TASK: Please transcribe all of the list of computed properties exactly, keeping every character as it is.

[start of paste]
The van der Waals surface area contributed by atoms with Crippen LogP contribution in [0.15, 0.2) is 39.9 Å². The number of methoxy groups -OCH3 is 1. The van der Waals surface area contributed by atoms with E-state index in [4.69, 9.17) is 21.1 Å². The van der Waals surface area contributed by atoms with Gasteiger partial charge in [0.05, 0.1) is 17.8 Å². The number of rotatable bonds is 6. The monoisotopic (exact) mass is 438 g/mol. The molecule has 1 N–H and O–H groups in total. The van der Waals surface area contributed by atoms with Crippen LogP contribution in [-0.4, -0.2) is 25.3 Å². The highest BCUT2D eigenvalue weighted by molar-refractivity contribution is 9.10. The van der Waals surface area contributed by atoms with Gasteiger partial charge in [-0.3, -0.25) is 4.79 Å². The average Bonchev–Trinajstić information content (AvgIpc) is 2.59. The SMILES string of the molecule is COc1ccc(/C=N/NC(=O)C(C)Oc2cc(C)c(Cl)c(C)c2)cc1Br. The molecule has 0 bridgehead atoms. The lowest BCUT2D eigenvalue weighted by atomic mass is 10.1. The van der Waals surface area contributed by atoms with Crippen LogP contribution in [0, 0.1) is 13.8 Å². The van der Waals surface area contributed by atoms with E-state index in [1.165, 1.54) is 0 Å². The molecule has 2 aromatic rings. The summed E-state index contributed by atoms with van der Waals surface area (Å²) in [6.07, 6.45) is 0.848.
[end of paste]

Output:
The van der Waals surface area contributed by atoms with Crippen LogP contribution in [0.15, 0.2) is 39.9 Å². The number of methoxy groups -OCH3 is 1. The van der Waals surface area contributed by atoms with E-state index in [4.69, 9.17) is 21.1 Å². The van der Waals surface area contributed by atoms with Gasteiger partial charge in [0.05, 0.1) is 17.8 Å². The number of rotatable bonds is 6. The monoisotopic (exact) mass is 438 g/mol. The molecule has 1 N–H and O–H groups in total. The van der Waals surface area contributed by atoms with Crippen LogP contribution in [-0.4, -0.2) is 25.3 Å². The highest BCUT2D eigenvalue weighted by molar-refractivity contribution is 9.10. The van der Waals surface area contributed by atoms with Gasteiger partial charge in [-0.3, -0.25) is 4.79 Å². The average Bonchev–Trinajstić information content (AvgIpc) is 2.59. The SMILES string of the molecule is COc1ccc(/C=N/NC(=O)C(C)Oc2cc(C)c(Cl)c(C)c2)cc1Br. The molecule has 0 bridgehead atoms. The lowest BCUT2D eigenvalue weighted by atomic mass is 10.1. The van der Waals surface area contributed by atoms with Crippen LogP contribution in [0, 0.1) is 13.8 Å². The van der Waals surface area contributed by atoms with E-state index in [1.165, 1.54) is 0 Å². The molecule has 2 aromatic rings. The summed E-state index contributed by atoms with van der Waals surface area (Å²) in [6.07, 6.45) is 0.848.